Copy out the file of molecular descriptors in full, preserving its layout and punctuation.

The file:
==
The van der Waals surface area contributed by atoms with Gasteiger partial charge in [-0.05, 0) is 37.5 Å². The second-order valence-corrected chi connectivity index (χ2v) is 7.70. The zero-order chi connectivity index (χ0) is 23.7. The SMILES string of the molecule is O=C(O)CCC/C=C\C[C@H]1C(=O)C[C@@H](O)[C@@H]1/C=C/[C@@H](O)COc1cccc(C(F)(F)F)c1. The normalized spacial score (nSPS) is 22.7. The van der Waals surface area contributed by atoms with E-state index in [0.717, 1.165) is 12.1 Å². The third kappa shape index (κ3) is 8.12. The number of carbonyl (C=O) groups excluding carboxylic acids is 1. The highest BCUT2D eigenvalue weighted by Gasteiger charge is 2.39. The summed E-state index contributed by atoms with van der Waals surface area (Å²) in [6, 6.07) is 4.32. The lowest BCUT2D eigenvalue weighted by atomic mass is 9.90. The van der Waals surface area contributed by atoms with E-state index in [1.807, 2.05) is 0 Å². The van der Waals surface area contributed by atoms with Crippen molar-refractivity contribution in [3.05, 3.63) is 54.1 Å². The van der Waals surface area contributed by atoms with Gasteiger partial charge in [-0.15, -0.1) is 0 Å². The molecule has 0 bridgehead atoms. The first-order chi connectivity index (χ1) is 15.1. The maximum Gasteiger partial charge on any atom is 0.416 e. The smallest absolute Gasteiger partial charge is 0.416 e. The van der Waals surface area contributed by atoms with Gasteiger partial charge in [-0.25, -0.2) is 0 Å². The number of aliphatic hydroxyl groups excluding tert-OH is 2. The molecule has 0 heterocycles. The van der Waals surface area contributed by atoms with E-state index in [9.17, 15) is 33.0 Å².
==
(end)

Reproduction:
The van der Waals surface area contributed by atoms with Gasteiger partial charge in [-0.05, 0) is 37.5 Å². The second-order valence-corrected chi connectivity index (χ2v) is 7.70. The zero-order chi connectivity index (χ0) is 23.7. The SMILES string of the molecule is O=C(O)CCC/C=C\C[C@H]1C(=O)C[C@@H](O)[C@@H]1/C=C/[C@@H](O)COc1cccc(C(F)(F)F)c1. The normalized spacial score (nSPS) is 22.7. The van der Waals surface area contributed by atoms with E-state index in [0.717, 1.165) is 12.1 Å². The third kappa shape index (κ3) is 8.12. The number of carbonyl (C=O) groups excluding carboxylic acids is 1. The highest BCUT2D eigenvalue weighted by Gasteiger charge is 2.39. The summed E-state index contributed by atoms with van der Waals surface area (Å²) in [6, 6.07) is 4.32. The lowest BCUT2D eigenvalue weighted by atomic mass is 9.90. The van der Waals surface area contributed by atoms with E-state index in [1.807, 2.05) is 0 Å². The van der Waals surface area contributed by atoms with Crippen molar-refractivity contribution in [3.05, 3.63) is 54.1 Å². The van der Waals surface area contributed by atoms with Gasteiger partial charge in [-0.15, -0.1) is 0 Å². The molecule has 0 bridgehead atoms. The first-order chi connectivity index (χ1) is 15.1. The maximum Gasteiger partial charge on any atom is 0.416 e. The smallest absolute Gasteiger partial charge is 0.416 e. The van der Waals surface area contributed by atoms with Gasteiger partial charge in [-0.25, -0.2) is 0 Å². The number of aliphatic hydroxyl groups excluding tert-OH is 2. The molecule has 0 heterocycles. The van der Waals surface area contributed by atoms with E-state index in [9.17, 15) is 33.0 Å².